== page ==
If you need breaking news scoops, you may either crowdfund my investigative journalism career (I'm going to need an apartment in Silicon Valley, daily living expenses, etc.) - joke - or stuff your RSS reader with the feeds of dozens of major and minor news sources and bloggers, or stay glued to Twitter. Alternatively, if you come across those breaking stories yourself, the "Submit" button is at the upper right.

Re: March 2013! (Score: 2, Informative)

by Anonymous Coward on 2014-05-22 12:46 (#1VD)

No zafiro, I of course had read the summary, where you admitted the links were from "March". But you did NOT say March of 2013!

I think that's a major oversight, and not up to your usual standard, that's all.

Family photo fun (Score: 0)

by Anonymous Coward on 2014-05-22 06:21 (#1V2)

1) Go on hoiliday and take lots of photos
2) Have photos auto backed up online
3) Have several photos marked as child porn
4) Get arrested

Re: Family photo fun (Score: 1)

by on 2014-05-22 12:25 (#1VA)

WTF type of holidays do you take AC?

Or in the case where these are perhaps innocent baby pictures, the kind most parents have of their baby with it's cloud** up in the air, which they shall use to embarass their future adolecent when of the dating age, then perhaps I should say to the marking individual, WTF.

** See previous article of the week

Re: Family photo fun (Score: 1)

by on 2014-05-23 15:37 (#1W5)

Places that promote nudism -- which includes people from ages 1 to 101 -- will sometimes be confused with child pornography if pictures are taken of children and adolescents.

And here it is (Score: 1)

by on 2014-05-23 13:58 (#1W2)

Courtesy of Ars today:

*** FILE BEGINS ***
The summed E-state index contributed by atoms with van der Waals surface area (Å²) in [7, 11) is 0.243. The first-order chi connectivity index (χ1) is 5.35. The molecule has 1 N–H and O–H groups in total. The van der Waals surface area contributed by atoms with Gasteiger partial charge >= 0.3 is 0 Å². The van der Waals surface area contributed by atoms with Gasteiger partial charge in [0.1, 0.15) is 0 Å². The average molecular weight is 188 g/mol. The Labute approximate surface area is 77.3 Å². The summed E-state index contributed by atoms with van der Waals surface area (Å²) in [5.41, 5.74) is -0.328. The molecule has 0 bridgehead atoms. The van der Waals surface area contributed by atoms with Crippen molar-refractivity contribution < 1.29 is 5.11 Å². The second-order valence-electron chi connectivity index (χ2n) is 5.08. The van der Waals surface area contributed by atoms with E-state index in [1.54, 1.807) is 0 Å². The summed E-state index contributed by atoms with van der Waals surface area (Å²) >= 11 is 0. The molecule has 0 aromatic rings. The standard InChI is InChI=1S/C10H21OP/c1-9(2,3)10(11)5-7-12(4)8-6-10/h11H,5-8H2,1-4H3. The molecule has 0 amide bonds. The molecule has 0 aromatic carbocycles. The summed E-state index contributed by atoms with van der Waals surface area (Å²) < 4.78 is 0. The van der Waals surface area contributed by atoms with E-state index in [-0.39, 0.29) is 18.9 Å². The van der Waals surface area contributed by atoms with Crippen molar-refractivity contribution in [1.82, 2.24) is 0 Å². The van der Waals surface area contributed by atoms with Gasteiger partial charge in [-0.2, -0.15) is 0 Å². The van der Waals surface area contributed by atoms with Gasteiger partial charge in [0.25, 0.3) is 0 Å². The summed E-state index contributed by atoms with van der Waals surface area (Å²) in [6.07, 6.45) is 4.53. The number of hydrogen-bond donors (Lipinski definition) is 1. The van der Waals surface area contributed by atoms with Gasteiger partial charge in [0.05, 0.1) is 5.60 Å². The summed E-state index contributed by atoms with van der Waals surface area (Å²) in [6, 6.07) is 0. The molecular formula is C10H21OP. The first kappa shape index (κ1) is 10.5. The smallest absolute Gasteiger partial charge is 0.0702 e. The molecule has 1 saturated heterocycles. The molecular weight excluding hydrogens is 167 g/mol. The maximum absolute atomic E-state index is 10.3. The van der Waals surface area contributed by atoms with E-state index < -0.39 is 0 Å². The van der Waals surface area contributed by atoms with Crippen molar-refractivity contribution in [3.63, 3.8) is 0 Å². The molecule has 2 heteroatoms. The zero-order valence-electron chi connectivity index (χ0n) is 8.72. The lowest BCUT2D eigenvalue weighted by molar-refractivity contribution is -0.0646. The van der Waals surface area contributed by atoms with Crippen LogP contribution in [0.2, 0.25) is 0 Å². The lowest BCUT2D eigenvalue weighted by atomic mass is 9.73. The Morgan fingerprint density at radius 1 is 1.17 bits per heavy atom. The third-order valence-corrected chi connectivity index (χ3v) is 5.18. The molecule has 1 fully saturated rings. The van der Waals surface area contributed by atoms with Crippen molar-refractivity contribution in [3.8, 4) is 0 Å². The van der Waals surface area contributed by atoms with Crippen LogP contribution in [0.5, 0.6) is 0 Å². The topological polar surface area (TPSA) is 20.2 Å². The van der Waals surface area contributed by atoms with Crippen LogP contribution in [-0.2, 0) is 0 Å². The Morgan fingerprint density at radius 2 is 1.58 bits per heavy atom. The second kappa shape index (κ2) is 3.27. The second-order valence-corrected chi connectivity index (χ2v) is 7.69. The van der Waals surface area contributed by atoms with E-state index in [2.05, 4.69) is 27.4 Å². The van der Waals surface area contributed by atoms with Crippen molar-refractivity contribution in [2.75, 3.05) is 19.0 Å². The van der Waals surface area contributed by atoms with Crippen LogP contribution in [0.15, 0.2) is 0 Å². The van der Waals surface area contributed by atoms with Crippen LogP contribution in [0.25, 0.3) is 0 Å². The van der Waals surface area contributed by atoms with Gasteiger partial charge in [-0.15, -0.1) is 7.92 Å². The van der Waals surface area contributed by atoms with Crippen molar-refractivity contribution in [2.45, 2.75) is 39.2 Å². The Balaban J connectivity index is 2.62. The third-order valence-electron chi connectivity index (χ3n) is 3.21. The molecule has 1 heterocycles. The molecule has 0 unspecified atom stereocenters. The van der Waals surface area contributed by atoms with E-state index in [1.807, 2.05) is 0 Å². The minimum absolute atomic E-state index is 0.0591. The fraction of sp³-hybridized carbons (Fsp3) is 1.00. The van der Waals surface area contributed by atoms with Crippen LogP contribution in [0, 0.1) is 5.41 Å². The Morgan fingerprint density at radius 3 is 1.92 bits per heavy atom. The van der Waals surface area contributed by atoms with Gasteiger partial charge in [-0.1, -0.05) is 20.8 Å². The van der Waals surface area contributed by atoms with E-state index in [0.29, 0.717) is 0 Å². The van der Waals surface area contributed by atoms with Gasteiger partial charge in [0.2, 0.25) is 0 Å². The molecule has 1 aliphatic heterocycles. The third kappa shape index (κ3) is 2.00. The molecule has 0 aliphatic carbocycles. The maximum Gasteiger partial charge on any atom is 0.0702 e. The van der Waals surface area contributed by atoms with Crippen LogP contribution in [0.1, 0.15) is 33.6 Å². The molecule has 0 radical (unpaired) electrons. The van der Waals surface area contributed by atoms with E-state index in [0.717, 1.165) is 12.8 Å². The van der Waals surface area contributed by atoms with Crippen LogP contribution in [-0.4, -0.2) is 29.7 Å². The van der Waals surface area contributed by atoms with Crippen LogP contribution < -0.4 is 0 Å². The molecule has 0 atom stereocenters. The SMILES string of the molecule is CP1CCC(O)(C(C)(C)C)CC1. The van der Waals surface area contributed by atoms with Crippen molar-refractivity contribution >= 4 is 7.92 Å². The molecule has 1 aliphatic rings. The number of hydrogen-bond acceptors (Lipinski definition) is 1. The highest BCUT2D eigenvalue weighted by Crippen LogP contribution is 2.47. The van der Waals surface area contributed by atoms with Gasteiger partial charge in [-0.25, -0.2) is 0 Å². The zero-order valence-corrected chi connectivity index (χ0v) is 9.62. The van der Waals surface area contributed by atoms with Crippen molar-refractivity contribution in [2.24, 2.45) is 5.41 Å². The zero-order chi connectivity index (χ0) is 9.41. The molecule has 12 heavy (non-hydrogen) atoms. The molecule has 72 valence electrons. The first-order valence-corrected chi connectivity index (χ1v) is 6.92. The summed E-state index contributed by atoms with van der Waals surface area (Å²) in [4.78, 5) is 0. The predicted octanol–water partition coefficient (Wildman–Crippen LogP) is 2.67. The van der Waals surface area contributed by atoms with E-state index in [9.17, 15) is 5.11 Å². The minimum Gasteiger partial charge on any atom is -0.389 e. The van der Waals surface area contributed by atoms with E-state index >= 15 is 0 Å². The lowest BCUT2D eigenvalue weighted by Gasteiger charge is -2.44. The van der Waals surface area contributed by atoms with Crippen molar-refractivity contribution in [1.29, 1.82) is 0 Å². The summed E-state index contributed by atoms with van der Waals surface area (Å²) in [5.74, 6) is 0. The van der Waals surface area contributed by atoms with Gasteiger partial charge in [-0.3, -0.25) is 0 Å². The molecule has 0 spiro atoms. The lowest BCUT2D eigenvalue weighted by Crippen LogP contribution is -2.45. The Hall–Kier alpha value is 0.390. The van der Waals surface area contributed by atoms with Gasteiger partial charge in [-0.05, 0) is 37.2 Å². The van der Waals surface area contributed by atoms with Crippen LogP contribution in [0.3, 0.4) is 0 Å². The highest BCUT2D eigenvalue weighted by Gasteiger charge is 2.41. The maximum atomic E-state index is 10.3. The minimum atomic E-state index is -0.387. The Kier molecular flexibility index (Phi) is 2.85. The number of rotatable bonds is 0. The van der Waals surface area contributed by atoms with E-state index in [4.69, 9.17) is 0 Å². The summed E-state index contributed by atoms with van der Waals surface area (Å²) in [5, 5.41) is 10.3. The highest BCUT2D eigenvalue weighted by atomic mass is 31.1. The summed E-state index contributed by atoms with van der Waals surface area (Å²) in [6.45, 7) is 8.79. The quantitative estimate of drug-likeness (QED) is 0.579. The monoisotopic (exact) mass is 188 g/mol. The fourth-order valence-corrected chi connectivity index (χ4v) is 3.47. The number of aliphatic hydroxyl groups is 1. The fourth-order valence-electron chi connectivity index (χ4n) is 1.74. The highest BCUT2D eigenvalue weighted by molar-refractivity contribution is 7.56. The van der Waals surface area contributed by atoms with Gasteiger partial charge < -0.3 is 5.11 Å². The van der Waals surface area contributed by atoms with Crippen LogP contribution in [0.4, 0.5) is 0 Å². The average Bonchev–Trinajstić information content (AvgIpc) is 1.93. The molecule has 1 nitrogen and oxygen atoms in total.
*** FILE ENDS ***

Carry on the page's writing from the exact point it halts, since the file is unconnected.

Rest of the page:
Local police in Marin communities like Novato are members of the regional Internet Crimes Against Children (ICAC) task force, and as such they participate in the common law enforcement practice of monitoring peer-to-peer file-sharing networks for possible child pornography files. In September 2013, Novato detective Amy Yardley was looking for such files being traded from Marin County IP addresses, and she scored a hit on the Ares network with a suspicious file downloaded by a Sausalito Internet subscriber.
Yardley passed the tip to the Sausalito Police Department, where detective Brian Mather obtained a search warrant for the subscriber's address. He showed up at the house with a search team but couldn't find any child pornography within. The home's residents, no doubt unnerved by both the search and the charge behind it, pleaded their innocence and gave Mather a complete list of all houseguests who had used their wireless network in recent months.
Investigating this list took months, but Mather eventually developed a suspect: Mark Magner, age 32, from nearby San Rafael. Police then searched Magner's home and seized his computer. A forensic examination of the machine turned up "multiple videos and pictures that depicted juveniles and children involved in sexual acts," in the words of a police department press release .